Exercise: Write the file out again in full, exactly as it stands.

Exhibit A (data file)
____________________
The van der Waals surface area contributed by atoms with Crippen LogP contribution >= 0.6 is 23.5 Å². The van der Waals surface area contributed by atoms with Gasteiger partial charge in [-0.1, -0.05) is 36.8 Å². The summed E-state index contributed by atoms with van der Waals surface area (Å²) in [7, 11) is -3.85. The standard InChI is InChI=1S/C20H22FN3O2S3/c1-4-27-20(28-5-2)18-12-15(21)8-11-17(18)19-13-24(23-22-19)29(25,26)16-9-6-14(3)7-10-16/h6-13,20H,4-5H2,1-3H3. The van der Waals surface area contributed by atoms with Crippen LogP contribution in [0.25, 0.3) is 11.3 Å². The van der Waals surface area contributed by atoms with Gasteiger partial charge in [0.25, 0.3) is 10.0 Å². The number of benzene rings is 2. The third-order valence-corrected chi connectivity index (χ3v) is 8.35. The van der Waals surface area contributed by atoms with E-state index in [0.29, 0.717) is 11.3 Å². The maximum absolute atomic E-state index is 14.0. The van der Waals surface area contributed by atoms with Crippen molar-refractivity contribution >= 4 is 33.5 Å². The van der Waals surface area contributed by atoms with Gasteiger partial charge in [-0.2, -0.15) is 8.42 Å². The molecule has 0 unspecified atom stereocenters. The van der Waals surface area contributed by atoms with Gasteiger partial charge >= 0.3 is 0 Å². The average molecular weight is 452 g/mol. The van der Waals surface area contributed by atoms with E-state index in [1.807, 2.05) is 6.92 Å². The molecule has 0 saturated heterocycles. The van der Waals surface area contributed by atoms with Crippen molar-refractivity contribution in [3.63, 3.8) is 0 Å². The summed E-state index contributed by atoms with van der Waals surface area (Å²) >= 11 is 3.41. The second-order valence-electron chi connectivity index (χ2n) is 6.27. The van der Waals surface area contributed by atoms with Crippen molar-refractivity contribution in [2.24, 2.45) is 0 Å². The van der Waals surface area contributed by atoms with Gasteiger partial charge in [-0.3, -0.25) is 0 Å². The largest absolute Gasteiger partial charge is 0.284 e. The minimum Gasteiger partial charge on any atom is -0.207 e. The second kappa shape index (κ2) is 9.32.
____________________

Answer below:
The van der Waals surface area contributed by atoms with Crippen LogP contribution >= 0.6 is 23.5 Å². The van der Waals surface area contributed by atoms with Gasteiger partial charge in [-0.1, -0.05) is 36.8 Å². The summed E-state index contributed by atoms with van der Waals surface area (Å²) in [7, 11) is -3.85. The standard InChI is InChI=1S/C20H22FN3O2S3/c1-4-27-20(28-5-2)18-12-15(21)8-11-17(18)19-13-24(23-22-19)29(25,26)16-9-6-14(3)7-10-16/h6-13,20H,4-5H2,1-3H3. The van der Waals surface area contributed by atoms with Crippen LogP contribution in [0.25, 0.3) is 11.3 Å². The van der Waals surface area contributed by atoms with Gasteiger partial charge in [0.25, 0.3) is 10.0 Å². The number of benzene rings is 2. The third-order valence-corrected chi connectivity index (χ3v) is 8.35. The van der Waals surface area contributed by atoms with E-state index in [0.29, 0.717) is 11.3 Å². The maximum absolute atomic E-state index is 14.0. The van der Waals surface area contributed by atoms with Crippen molar-refractivity contribution >= 4 is 33.5 Å². The van der Waals surface area contributed by atoms with Gasteiger partial charge in [-0.2, -0.15) is 8.42 Å². The molecule has 0 unspecified atom stereocenters. The van der Waals surface area contributed by atoms with Gasteiger partial charge >= 0.3 is 0 Å². The average molecular weight is 452 g/mol. The van der Waals surface area contributed by atoms with E-state index in [1.807, 2.05) is 6.92 Å². The molecule has 0 saturated heterocycles. The van der Waals surface area contributed by atoms with Crippen molar-refractivity contribution in [3.63, 3.8) is 0 Å². The summed E-state index contributed by atoms with van der Waals surface area (Å²) >= 11 is 3.41. The second-order valence-electron chi connectivity index (χ2n) is 6.27. The van der Waals surface area contributed by atoms with Crippen molar-refractivity contribution in [2.24, 2.45) is 0 Å². The van der Waals surface area contributed by atoms with Gasteiger partial charge in [-0.3, -0.25) is 0 Å². The largest absolute Gasteiger partial charge is 0.284 e. The minimum Gasteiger partial charge on any atom is -0.207 e. The second kappa shape index (κ2) is 9.32.